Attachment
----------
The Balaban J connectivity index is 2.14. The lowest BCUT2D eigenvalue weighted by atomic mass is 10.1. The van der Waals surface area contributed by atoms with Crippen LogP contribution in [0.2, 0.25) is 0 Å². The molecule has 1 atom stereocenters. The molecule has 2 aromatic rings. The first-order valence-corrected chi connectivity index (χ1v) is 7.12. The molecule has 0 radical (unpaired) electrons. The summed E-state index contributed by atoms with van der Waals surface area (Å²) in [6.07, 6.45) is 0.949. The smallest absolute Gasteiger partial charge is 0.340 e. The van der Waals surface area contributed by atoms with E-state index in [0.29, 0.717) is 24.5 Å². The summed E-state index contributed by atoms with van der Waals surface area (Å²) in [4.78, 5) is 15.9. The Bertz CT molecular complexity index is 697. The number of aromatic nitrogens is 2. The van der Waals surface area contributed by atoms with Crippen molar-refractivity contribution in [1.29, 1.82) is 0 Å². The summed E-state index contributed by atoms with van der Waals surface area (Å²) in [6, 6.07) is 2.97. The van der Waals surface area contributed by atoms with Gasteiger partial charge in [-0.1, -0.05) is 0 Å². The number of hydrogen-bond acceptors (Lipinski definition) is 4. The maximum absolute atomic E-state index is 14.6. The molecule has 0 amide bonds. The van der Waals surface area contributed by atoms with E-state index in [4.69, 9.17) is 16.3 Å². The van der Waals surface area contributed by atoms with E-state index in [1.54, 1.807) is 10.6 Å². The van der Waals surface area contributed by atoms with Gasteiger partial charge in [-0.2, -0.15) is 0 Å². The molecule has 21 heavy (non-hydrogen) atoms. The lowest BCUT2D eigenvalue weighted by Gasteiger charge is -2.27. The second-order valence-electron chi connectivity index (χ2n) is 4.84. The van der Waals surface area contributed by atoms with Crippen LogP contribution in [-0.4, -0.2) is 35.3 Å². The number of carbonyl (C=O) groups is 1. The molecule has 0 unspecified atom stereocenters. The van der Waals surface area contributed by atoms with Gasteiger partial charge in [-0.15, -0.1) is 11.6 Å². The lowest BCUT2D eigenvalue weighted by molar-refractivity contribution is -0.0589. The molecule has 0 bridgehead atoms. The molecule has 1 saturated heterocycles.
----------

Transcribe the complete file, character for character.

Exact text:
The Balaban J connectivity index is 2.14. The lowest BCUT2D eigenvalue weighted by atomic mass is 10.1. The van der Waals surface area contributed by atoms with Crippen LogP contribution in [0.2, 0.25) is 0 Å². The molecule has 1 atom stereocenters. The molecule has 2 aromatic rings. The first-order valence-corrected chi connectivity index (χ1v) is 7.12. The molecule has 0 radical (unpaired) electrons. The summed E-state index contributed by atoms with van der Waals surface area (Å²) in [6.07, 6.45) is 0.949. The smallest absolute Gasteiger partial charge is 0.340 e. The van der Waals surface area contributed by atoms with E-state index in [0.29, 0.717) is 24.5 Å². The summed E-state index contributed by atoms with van der Waals surface area (Å²) in [4.78, 5) is 15.9. The Bertz CT molecular complexity index is 697. The number of aromatic nitrogens is 2. The van der Waals surface area contributed by atoms with Crippen molar-refractivity contribution in [1.29, 1.82) is 0 Å². The summed E-state index contributed by atoms with van der Waals surface area (Å²) in [6, 6.07) is 2.97. The van der Waals surface area contributed by atoms with Gasteiger partial charge in [-0.1, -0.05) is 0 Å². The number of hydrogen-bond acceptors (Lipinski definition) is 4. The maximum absolute atomic E-state index is 14.6. The molecule has 0 amide bonds. The van der Waals surface area contributed by atoms with E-state index in [4.69, 9.17) is 16.3 Å². The van der Waals surface area contributed by atoms with E-state index in [1.54, 1.807) is 10.6 Å². The van der Waals surface area contributed by atoms with Gasteiger partial charge in [-0.2, -0.15) is 0 Å². The molecule has 21 heavy (non-hydrogen) atoms. The lowest BCUT2D eigenvalue weighted by Gasteiger charge is -2.27. The second-order valence-electron chi connectivity index (χ2n) is 4.84. The van der Waals surface area contributed by atoms with Crippen LogP contribution in [-0.4, -0.2) is 35.3 Å². The number of carbonyl (C=O) groups is 1. The molecule has 0 unspecified atom stereocenters. The van der Waals surface area contributed by atoms with Gasteiger partial charge in [-0.15, -0.1) is 11.6 Å². The lowest BCUT2D eigenvalue weighted by molar-refractivity contribution is -0.0589. The molecule has 0 bridgehead atoms. The molecule has 1 saturated heterocycles.